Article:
This column was inspired by emails sent to me by friends whose genuine concern for the improvement of police service in our country has brought them to places like Tightsqueeze, Virginia; Dorking, Surrey; and Truth or Consequences, New Mexico.

I don’t know of any cosmic connection between police work and places with strange names, but none of the emails I received came from friends in Panorama City, Los

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Angeles or Utopia, Texas. It’s always Intercourse, Pennsylvania; Condom, France; Batman, Turkey; Hornytown, North Carolina; or Satan’s Kingdom, Vermont. But wait. The more you run through the list, the more you actually see the connection. Go figure.

To digress further, if you want to receive emails from practically anywhere in the world regarding police work, try writing an article about nightsticks and have some newspaper publish it online with your email address at the bottom, like what this paper does. But don’t say I didn’t warn you.

Back to the topic. Many of the letter senders are particularly concerned about overweight policemen. One asked me to check out a news item online about solving the obesity problem in the police service and suggested that our officials consider replicating the program here. The article was about paying fat cops to trim down.

It’s true. It’s actually not hard to imagine a police official telling his subordinates: “Since no dietary program works for you fat, ugly, beer-guzzling goliaths, we’ll try this one. I’ll buy those excess fats. How about that?” Policemen: “Yeah!”

If you still think I’m making this up, the place is in Mexico. Residents of the central Mexican city of Aguascalientes woke up one morning to find the streets teeming with cops the size of Mexico’s Eschrichtius robustus, which is Latin for “cops as huge as gray whales”. After much finger-pointing, City officials agreed that the ones responsible for the gigantic problem were sugary soft drinks and fatty hamburgers, which, according to the report, were increasingly becoming part of the national diet.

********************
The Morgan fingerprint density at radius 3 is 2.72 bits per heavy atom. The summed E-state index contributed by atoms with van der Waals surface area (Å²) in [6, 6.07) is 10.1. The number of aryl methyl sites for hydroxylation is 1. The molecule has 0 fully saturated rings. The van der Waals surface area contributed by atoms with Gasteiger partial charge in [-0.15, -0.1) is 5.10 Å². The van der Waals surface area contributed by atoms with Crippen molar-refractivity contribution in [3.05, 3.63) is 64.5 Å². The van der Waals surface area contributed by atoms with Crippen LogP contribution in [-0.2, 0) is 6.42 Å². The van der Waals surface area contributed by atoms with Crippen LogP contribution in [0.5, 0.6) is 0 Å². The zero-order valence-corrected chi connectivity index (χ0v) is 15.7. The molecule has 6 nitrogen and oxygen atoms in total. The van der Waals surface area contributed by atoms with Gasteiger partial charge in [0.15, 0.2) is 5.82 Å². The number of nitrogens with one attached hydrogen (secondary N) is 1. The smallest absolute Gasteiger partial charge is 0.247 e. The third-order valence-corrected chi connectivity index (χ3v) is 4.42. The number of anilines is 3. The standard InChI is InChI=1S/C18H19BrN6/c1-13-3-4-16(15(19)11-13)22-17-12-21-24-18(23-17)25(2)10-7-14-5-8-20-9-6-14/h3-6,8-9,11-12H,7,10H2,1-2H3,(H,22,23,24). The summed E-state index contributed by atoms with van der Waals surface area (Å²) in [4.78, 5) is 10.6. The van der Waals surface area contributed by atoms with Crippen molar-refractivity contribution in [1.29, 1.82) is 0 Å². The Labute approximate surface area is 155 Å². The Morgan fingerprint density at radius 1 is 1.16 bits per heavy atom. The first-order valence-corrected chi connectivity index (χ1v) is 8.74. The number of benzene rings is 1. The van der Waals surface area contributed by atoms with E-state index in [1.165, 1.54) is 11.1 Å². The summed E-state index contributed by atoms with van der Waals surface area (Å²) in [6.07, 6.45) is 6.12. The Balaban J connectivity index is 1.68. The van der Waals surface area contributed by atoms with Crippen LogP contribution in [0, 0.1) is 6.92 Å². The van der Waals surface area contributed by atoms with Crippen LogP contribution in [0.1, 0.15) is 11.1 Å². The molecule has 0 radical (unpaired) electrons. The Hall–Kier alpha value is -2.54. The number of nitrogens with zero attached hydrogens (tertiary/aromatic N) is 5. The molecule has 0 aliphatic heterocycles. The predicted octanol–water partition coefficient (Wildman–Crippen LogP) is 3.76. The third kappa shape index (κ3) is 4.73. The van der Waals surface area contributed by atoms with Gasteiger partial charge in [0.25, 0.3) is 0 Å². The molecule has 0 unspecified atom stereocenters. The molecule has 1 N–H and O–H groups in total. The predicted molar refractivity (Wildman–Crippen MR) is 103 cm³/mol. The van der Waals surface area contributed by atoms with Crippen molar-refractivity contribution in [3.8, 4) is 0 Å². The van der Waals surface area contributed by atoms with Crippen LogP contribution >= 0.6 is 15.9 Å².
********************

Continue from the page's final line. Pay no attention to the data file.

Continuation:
Alarmed that the problem had literally grown out of proportion, and annoyed by the cop-gray whale analogy, the officials scrambled for possible solutions. Proposals to ban soft drinks and hamburgers were promptly shot down because you can’t touch something that is fast becoming part of national diet. Forget liposuction too because it is counterproductive. It doesn’t require effort on the part of the policemen to sweat out for money.

The plan most favored by the officials was to pay each fat cop 100 pesos for every kilogram (2.2 pounds) that he loses. At the current exchange rate of $1 to 10.56 MXN (Mexican peso), that’s about $9.47 per kilogram. If we convert that to Philippine peso (at the current exchange rate of $1 to P41.65), that’s about P394.47 for every kilogram, or P179.30 per pound of slimy fat.

That means a cop with, say, five excess pounds can already earn P896.50. And because the PNP is generous to its personnel, we can round it off to P1,000 for every five pounds. The fatter you go, the more money you make. And considering how easy it is to gain back weight, that’s big business for our cops, especially those whose wives or husbands, and children are cops too.

If it is done in Mexico, it can be done here in the Philippines, too. There’s always more than just boxing between these two countries.